Man discovered anciently that when salt was added to meat it improved its flavor, color, and shelf life. Then somewhere in time, sodium nitrate came into use as a naturally occurring contaminant of salt. Chile and Peru have massive deposits of sodium nitrate (NaNO3). Not to be confused with sodium nitrite (NaNO2), the substance is also found in leafy green vegetables. Acting as powerful antioxidants, nitrates and nitrites reduce oxidative rancidity. However, when added directly to meats, sodium nitrite is primarily responsible for the inhibition of pathogen growth including that of clostridium botulinum - the bacteria causing botulism poisoning. Nitrate in itself is not successful in producing the curing reaction. Sodium nitrate must be reduced by lactic acid bacteria (micrococcaceae [kocuria] species) or other natural means to be effective. In other words, nitrate breaks down into nitrite - and nitrite breaks down into nitric oxide - the substance that actually cures meat. Modern science has not produced a substitute for sodium nitrate or sodium nitrite used as agents to preserve meat and destroy clostridium botulinum. As these salts are poisonous used in proportionately greater amounts, companies have continually tried to improve upon them though their efforts have been futile.
is used to cure all meats that require cooking, smoking, and canning. This includes poultry, fish, hams, bacon, luncheon meats, corned beef, pates, and many other products.
Note that Prague Powder Cure #1 in the United States, contains 6.25% sodium nitrite (NaNO2), and 93.75% sodium chloride (salt). As this formula contains no sodium nitrate (NaNO3), there is no waiting for nitrate to be broken down into nitrite and it is effective immediately in curing meat. In the United States, Cure #1 is manufactured using one ounce of sodium nitrite added to each one pound of salt. When used in the curing process, only 4 ounces of cure is added to 100 pounds of sausage. Two level teaspoons will cure 10 lbs. of meat.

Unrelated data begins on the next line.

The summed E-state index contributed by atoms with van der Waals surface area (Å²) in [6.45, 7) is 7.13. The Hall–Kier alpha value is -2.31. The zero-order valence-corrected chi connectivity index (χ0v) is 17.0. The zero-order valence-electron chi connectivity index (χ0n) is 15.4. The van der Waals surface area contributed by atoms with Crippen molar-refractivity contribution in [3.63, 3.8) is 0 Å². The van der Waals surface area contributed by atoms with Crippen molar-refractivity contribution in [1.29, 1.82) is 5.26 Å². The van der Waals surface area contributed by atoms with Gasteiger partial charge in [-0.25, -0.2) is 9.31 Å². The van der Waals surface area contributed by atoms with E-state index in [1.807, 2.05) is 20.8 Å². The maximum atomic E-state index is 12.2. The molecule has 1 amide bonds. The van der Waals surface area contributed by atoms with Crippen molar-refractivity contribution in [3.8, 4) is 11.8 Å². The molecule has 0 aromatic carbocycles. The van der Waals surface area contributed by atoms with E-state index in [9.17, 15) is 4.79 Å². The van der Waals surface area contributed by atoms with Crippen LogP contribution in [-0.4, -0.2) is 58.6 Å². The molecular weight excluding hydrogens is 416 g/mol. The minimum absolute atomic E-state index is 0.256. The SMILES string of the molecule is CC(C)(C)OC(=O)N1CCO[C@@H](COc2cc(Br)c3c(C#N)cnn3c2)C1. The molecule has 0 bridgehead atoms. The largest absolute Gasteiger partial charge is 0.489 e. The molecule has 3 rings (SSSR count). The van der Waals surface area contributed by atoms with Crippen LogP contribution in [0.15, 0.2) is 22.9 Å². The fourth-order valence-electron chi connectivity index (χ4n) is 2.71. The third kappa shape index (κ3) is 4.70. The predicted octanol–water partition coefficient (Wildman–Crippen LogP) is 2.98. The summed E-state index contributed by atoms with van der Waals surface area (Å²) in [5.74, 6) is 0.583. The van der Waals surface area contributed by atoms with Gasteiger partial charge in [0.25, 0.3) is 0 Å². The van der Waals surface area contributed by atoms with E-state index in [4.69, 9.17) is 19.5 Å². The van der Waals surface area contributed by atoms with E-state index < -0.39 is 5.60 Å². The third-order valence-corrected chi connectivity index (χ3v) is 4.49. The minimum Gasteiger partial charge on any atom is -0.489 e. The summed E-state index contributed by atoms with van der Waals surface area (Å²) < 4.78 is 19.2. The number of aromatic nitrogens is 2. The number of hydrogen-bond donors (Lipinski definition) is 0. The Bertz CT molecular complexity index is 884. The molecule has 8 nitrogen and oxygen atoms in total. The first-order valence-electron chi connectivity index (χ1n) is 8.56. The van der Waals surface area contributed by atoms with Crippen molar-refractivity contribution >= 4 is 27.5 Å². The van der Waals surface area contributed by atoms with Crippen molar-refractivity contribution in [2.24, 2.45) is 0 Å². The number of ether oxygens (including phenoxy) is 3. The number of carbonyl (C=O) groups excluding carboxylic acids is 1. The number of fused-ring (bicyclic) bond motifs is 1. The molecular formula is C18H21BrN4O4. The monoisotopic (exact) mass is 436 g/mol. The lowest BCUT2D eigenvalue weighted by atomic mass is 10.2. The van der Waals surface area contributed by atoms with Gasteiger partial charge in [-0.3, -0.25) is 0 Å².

is used in dry-cured sausages and whole-muscle meats where curing time allows the nitrate to gradually break down into nitrite. Cure #2 in the United States, contains one-ounce (6.25%) sodium nitrite (NaNO2), with .64 ounce (4%) sodium nitrate (NaNO3), and 89.75 sodium chloride in 1 lb. of salt. Why so much nitrate? Remember, it is actually nitrite reducing to nitric oxide that cures meat. After two weeks dry-curing, only about a quarter of the 6.25 % sodium nitrite remains in the meat. Nitrite is simply too fast. In salamis requiring three or more months to cure, a certain amount of sodium nitrate must be added to the recipe to break down over time. Since micrococcaceae species are inhibited at low pH, sausages relying on nitrate reduction must be fermented by a traditional process. Therefore, nitrate is still used by many dry sausage manufacturers because sodium nitrate (NaNO3) serves as a long time "reservoir" of sodium nitrite (NaNO2).
Potassium Nitrate (Saltpeter)
Saltpeter is 100% potassium
nitrate (KNO3). Although it is used in various cures throughout the world, it is no longer included in cures in the United States (with the exception of only a few applications) as it is thought to produce cancer-causing nitrosamines when cooked at higher temperatures. Commercially, with only a few exceptions, it has been banned by law since 1975. A fatal dose of potassium nitrate is merely 30 grams. Sodium nitrite will cancel your clock at only about 22 milligrams per kilogram of body weight. You can plainly see why these cures MUST be handled correctly. By the way, when you mix charcoal and sulfur together with potassium
nitrate, you get... gunpowder!